Plein Air Painting in the Lost River Range
The Lost River is a river that runs through the middle of Idaho. Sometimes it flows but most of the time it is dry. It's also the name of a mountain range on the west side of the Idaho desert. It's a really remote and rugged mountain range. I love it because it still feels like a little bit of a secret amazing spot compared to other nearby mountains like the Tetons or Sawtooths which are littered with tourists.
The Lost River range is home to Idaho's tallest mountain, Mt. Borah and beautiful aqua blue high alpine lakes. I've also seen packs of wild horses and big horn sheep. It's magical. I painted three paintings there this weekend and I'll share the details of those below.
This painting (below) as well as the photo of me painting (above) was at Merriam Lake at about 10,000 ft. elevation. It was a pretty cold afternoon with the wind whipping a cool wind over the lake. I spent about 1 hour on this painting.
Apparently I wasn't quite done with the lake because I went back the next day and painted it again! This day was much warmer and the water was calmer so I could paint with much purer and clearer blues. This painting was done in 1 hour and 30 minutes.
I was in the Lost Rivers on the weekend of the eclipse. It was in the path of 100% totality. It was really stunning and more beautiful than I could have imagined. The stars came out and the sunset popped up just above the mountain peaks and the temperature dropped 30 degrees. We were up on a ridge that was not really a trail to ensure that we would have a viewing experience to ourselves. Even though it's a really remote area, it was pretty busy that weekend so the trails were pretty heavily trafficked. I did this painting on the ridge about 30 minutes before the eclipse happened. This painting was done in 45 minutes.
I recently took a 2 week road trip through Idaho, Utah, Wyoming, and Montana. I went to a lot of National Parks and National Forests that I had never been to including Zion, Bryce Canyon, Capitol Reef, and Escalante as well as some old favorites including the Wind Rivers, the Tetons, Yellowstone, and Big Sky.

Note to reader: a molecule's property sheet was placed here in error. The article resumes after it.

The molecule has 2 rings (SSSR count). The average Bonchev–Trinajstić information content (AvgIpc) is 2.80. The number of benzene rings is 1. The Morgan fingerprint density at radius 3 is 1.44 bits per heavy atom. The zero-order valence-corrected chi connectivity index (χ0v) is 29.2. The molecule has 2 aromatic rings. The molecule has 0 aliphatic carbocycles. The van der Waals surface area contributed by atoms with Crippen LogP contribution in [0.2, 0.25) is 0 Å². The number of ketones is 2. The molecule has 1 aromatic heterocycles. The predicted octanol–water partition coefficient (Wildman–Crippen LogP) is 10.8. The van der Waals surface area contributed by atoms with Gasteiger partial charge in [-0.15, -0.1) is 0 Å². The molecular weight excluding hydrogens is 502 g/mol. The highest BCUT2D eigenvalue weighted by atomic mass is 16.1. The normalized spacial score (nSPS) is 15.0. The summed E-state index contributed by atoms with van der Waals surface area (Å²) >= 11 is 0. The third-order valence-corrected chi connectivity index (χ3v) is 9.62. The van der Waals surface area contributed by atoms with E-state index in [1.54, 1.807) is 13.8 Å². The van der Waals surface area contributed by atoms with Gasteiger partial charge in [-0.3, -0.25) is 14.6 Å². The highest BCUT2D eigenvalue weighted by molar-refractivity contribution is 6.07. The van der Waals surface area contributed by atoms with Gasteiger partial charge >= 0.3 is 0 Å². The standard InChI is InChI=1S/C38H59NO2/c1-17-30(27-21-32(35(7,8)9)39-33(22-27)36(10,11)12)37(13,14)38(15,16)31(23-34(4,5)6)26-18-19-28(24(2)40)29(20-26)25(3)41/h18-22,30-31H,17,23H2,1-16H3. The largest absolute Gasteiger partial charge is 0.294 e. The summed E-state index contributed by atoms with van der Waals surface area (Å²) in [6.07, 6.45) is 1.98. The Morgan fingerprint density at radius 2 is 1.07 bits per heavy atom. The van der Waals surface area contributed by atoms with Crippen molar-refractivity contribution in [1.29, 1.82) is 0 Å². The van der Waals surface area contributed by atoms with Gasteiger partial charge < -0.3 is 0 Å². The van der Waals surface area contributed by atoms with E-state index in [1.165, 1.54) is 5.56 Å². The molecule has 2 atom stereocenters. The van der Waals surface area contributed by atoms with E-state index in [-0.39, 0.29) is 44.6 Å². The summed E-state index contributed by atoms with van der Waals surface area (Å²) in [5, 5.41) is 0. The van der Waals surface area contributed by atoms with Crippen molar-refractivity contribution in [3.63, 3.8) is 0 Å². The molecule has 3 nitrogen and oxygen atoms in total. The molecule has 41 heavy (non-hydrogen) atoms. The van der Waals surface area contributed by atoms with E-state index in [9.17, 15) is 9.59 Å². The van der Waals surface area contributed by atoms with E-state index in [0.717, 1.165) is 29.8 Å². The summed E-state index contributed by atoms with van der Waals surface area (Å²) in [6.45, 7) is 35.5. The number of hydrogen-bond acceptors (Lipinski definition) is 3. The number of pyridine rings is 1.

One of the goals of the trip was to come back with a bunch of plein air paintings, of course! In this WhoaMag article, I share 6 of the paintings I did and how the landscape inspired each composition. WhoaMag is a fantastic online magazine that features content about women in the outdoors.
Link to article
I've found myself looking up a lot lately.
I wrote an essay about discovering plein air painting and slowing down for the good of the soul. Read it on Women Who Explore. Inspiration credit goes to my womderful painter mother, Peg Sheridan!
Link to essay
My previous 6-part Melting Landscape series really struck a chord with me artistically and thematically. Any artist knows that when you connect with something strongly and have been really succeeding with your articulation, that is not something you should abandon. I'm working more on this idea of melting landscapes.... the free and unbinding connection between the sky, land, water, and self. Here are a few directions I've been taking this theme to recently and I plan on continuing my investigation of this!
This is a different type of post. This is a visual letter to a person who checks my website from time to time. It's a symbolic representation of our experiences that they know the code for. If this person sees this I hope they can "read the letter" so to speak and know how those experiences have shaped me and stuck with me.
This week I got prints and stickers made of these six paintings. I'll be selling them at a few different festivals in the Valley this month (info soon to come.) They're printed on 8x12" high quality paper with a black backing and a plastic sleeve for $20 each. I'm taking orders now, I have 5 prints of each and they're selling fast so let me know soon if you want one!
This is the place where I post current works, upcoming shows, inspirations, and general thoughts about art.